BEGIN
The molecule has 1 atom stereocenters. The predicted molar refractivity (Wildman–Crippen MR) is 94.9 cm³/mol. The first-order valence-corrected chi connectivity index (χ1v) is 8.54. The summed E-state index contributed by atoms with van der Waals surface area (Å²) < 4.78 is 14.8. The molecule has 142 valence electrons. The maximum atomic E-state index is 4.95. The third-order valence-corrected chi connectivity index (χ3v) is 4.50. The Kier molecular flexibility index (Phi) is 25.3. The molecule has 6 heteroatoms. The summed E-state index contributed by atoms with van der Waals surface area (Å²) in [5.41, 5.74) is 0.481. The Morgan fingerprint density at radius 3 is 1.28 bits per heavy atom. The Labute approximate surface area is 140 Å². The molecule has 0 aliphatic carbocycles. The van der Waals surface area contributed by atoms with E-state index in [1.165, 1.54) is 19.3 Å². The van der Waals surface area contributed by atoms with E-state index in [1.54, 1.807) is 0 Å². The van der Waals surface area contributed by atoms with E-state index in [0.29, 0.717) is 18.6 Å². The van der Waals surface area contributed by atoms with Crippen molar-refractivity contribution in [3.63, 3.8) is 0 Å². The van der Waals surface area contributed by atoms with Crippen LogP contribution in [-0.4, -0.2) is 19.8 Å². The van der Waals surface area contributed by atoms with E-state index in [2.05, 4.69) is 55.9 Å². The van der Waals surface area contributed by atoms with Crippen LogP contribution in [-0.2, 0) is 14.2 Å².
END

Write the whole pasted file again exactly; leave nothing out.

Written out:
The molecule has 1 atom stereocenters. The predicted molar refractivity (Wildman–Crippen MR) is 94.9 cm³/mol. The first-order valence-corrected chi connectivity index (χ1v) is 8.54. The summed E-state index contributed by atoms with van der Waals surface area (Å²) < 4.78 is 14.8. The molecule has 142 valence electrons. The maximum atomic E-state index is 4.95. The third-order valence-corrected chi connectivity index (χ3v) is 4.50. The Kier molecular flexibility index (Phi) is 25.3. The molecule has 6 heteroatoms. The summed E-state index contributed by atoms with van der Waals surface area (Å²) in [5.41, 5.74) is 0.481. The Morgan fingerprint density at radius 3 is 1.28 bits per heavy atom. The Labute approximate surface area is 140 Å². The molecule has 0 aliphatic carbocycles. The van der Waals surface area contributed by atoms with E-state index in [1.165, 1.54) is 19.3 Å². The van der Waals surface area contributed by atoms with E-state index in [1.54, 1.807) is 0 Å². The van der Waals surface area contributed by atoms with E-state index in [0.29, 0.717) is 18.6 Å². The van der Waals surface area contributed by atoms with Crippen molar-refractivity contribution in [3.63, 3.8) is 0 Å². The van der Waals surface area contributed by atoms with Crippen LogP contribution in [-0.4, -0.2) is 19.8 Å². The van der Waals surface area contributed by atoms with E-state index in [2.05, 4.69) is 55.9 Å². The van der Waals surface area contributed by atoms with Crippen LogP contribution in [-0.2, 0) is 14.2 Å².